Virgin Australia will soon emerge from voluntary administration, but it’ll be a smaller airline focused on domestic and international short-haul flying. Virgin is retiring its entire long-haul fleet and won’t resume flights to Los Angeles or Tokyo for at least several years. With Virgin now becoming an all-737 airline, it wouldn’t have the planes to restart long-haul flights even if it wanted to do so in the near future.
With no plans to resume flights to the United States for some time, Virgin Australia has just ended its trans-Pacific joint venture with Delta Air Lines.
The planned launch of flights from Brisbane to Tokyo, Virgin’s only other long-haul destination, has also been pushed back indefinitely. This new route was supposed to launch at the end of March 2020 – just after Australia’s borders closed.
It’s a sad end for Virgin Australia’s long-haul network. But, with the possible exception of Los Angeles, Virgin has never had much success with long-haul flying anyway.
Before the international borders closed due to COVID-19, Virgin had already decided to permanently axe all flights to Hong Kong. In less than three years, Virgin Australia had lost a total of $130 million flying to Hong Kong.
The decision to suspend international flights during the pandemic makes sense. Qantas has done the same thing. And dropping Hong Kong back in February 2020 was understandable in the context of the ongoing protests and coronavirus outbreak, which severely reduced demand.
But Virgin Australia has made many more changes to its long-haul network since it launched as V Australia Airlines in 2009. In the past, Virgin has also flown to Abu Dhabi, Phuket and Johannesburg – all routes that didn’t work out. Here’s a brief history of what happened…
V Australia launches in 2009
In 2009, when the airline was still known as Virgin Blue, it began operating long-haul services under the “V Australia Airlines” brand using Boeing 777-300ER aircraft.
V Australia began operating in February 2009 with 3x weekly Sydney-Los Angeles flights, and soon added flights from Brisbane and Melbourne to Los Angeles. These flights still exist (although Melbourne-Los Angeles was axed in 2014 and returned in 2017) – but the airline’s later routes to Phuket and Johannesburg were short-lived.
V Australia was absorbed into Virgin Australia (along with Virgin’s “Pacific Blue” brand, which operated international short-haul services) in December 2011. This was part of John Borghetti’s “Game Change” program, which took Virgin Blue from a budget airline to the full-service Virgin Australia we see today.
Virgin Australia’s long-haul network in 2020
Before the coronavirus shutdown, Virgin Australia was operating just 3 long-haul routes:
- Sydney-Los Angeles
- Melbourne-Los Angeles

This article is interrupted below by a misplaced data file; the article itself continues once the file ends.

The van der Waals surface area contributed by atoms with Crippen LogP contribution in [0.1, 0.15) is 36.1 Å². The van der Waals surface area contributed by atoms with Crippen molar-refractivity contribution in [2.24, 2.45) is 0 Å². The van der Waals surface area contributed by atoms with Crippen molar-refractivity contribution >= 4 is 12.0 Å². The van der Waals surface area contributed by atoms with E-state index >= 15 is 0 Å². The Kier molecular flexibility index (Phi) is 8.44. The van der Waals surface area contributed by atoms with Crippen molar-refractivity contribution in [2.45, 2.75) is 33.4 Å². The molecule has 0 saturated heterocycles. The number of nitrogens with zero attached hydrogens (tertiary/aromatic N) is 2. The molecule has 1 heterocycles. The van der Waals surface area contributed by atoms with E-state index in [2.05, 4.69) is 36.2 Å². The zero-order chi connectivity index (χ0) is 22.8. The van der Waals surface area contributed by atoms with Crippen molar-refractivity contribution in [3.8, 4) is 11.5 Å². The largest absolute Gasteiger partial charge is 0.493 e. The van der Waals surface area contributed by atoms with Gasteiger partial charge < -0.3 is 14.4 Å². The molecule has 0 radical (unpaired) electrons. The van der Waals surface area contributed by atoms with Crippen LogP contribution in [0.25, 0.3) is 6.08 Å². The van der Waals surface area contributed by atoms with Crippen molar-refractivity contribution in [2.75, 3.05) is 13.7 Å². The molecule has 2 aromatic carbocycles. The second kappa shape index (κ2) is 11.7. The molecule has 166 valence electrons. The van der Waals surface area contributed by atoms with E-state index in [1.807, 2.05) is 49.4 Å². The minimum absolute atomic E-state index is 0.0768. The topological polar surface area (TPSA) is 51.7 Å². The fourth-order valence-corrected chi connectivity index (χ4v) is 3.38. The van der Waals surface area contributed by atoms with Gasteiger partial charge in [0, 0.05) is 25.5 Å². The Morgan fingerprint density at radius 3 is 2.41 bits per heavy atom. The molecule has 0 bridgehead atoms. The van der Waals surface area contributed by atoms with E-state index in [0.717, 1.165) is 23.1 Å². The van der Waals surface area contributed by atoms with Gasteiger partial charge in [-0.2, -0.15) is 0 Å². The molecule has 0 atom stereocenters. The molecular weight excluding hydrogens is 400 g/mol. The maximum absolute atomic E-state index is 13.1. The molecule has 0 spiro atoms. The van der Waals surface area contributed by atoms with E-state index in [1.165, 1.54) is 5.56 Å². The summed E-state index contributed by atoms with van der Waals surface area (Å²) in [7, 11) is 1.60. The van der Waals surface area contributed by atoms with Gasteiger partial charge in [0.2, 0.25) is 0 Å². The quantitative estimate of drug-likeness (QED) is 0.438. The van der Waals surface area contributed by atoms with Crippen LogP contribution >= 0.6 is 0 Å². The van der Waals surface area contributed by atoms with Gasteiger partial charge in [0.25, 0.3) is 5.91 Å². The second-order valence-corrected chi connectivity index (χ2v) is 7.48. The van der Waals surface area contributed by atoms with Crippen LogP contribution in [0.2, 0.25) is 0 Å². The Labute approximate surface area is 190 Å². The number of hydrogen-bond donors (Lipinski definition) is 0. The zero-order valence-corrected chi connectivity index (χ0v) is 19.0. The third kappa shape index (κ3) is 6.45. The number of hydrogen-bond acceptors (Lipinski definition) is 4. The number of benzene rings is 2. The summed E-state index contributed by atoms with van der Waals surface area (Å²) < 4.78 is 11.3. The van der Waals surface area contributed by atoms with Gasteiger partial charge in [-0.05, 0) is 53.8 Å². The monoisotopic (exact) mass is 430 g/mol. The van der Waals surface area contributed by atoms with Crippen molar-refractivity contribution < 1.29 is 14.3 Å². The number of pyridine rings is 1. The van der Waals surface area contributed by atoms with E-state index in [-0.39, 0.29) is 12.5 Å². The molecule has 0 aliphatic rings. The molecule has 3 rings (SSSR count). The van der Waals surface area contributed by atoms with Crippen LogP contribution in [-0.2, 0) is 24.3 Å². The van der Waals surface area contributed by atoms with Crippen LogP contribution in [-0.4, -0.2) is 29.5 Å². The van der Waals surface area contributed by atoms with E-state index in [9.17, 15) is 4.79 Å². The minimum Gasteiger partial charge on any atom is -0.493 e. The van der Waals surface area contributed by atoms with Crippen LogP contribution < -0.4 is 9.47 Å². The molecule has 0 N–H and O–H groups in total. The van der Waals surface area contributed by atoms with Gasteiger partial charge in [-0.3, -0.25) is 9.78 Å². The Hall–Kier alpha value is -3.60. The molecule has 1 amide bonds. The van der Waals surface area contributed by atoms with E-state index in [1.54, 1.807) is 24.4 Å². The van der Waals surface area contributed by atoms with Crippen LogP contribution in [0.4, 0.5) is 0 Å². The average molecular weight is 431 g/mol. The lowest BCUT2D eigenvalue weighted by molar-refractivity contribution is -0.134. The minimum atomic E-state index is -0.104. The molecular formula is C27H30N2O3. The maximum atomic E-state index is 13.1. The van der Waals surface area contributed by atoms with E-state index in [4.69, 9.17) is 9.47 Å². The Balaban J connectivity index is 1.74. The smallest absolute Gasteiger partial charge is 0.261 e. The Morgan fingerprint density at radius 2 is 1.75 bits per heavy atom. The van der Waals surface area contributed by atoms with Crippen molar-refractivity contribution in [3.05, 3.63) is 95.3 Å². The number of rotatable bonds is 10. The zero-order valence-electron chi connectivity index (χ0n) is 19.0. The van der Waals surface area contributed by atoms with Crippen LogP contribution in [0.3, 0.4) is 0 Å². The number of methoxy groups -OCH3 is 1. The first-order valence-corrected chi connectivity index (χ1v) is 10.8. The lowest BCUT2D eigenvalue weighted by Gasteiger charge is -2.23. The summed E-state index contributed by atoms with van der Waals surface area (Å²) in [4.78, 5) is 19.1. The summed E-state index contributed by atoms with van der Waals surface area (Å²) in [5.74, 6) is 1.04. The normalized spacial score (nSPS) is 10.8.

- Brisbane-Los Angeles
Brisbane-Tokyo Airbus A330-200 flights were due to launch in late March 2020.
As of March 2020, Virgin Australia also operated 3 routes to Southeast Asia using Boeing 737-800s. (The airline classifies these flights internally as “international short-haul”, even though some flights over 6 hours):
- Port Hedland-Denpasar
Melbourne-Denpasar Boeing 737-800 flights on were due to launch in late March 2020.
A complete history of Virgin Australia long-haul routes
Here’s a complete history of all changes to Virgin Australia’s long-haul and Southeast Asian network:
- Late March 2020: Sydney-Los Angeles, Brisbane-Los Angeles, Melbourne-Los Angeles suspended; planned launches of Brisbane-Tokyo & Melbourne-Denpasar cancelled
- Early March 2020: Sydney-Hong Kong cancelled
- Feb 2020 – Melbourne-Hong Kong cancelled
- April 2019 – Seasonal Darwin-Denpasar route operates for six months and does not return
- July 2018 – Sydney-Hong Kong launched
- July 2017 – Melbourne-Hong Kong launched
- June 2017 – Perth-Abu Dhabi flights were supposed to launch, but the route was axed before the first flight departed (Etihad also withdrew from the Perth-Abu Dhabi route in October 2018)
- April 2017 – Melbourne-Los Angeles reinstated
- February 2017 – Sydney-Abu Dhabi cancelled
- January 2017 – Tigerair gets banned from operating to Indonesia and permanently axes all flights to Denpasar the following month
- March 2016 – Perth-Denpasar, Adelaide-Denpasar and Melbourne-Denpasar cancelled with routes given to Tigerair
- January 2016 – Perth-Phuket cancelled
- April 2015 – Port Hedland-Denpasar launched
- October 2014 – Melbourne-Los Angeles cancelled
- December 2013 – Sydney-Denpasar and Melbourne-Denpasar launched
- February 2011 – Sydney-Abu Dhabi launched (V Australia); Melbourne-Johannesburg, Melbourne-Phuket and Brisbane-Phuket cancelled
- March 2010 – Melbourne-Johannesburg launched (V Australia)
- December 2009 – Melbourne-Phuket launched (V Australia)
- November 2009 – Brisbane-Phuket (V Australia) and Perth-Phuket (Pacific Blue) launched
- September 2009 – Melbourne-Los Angeles launched (V Australia)
- April 2009 – Brisbane-Los Angeles launched (V Australia)
- February 2009 – Sydney-Los Angeles launched (under V Australia brand)
- December 2008 – Adelaide-Denpasar, Brisbane-Denpasar and Perth-Denpasar launched (under Pacific Blue brand)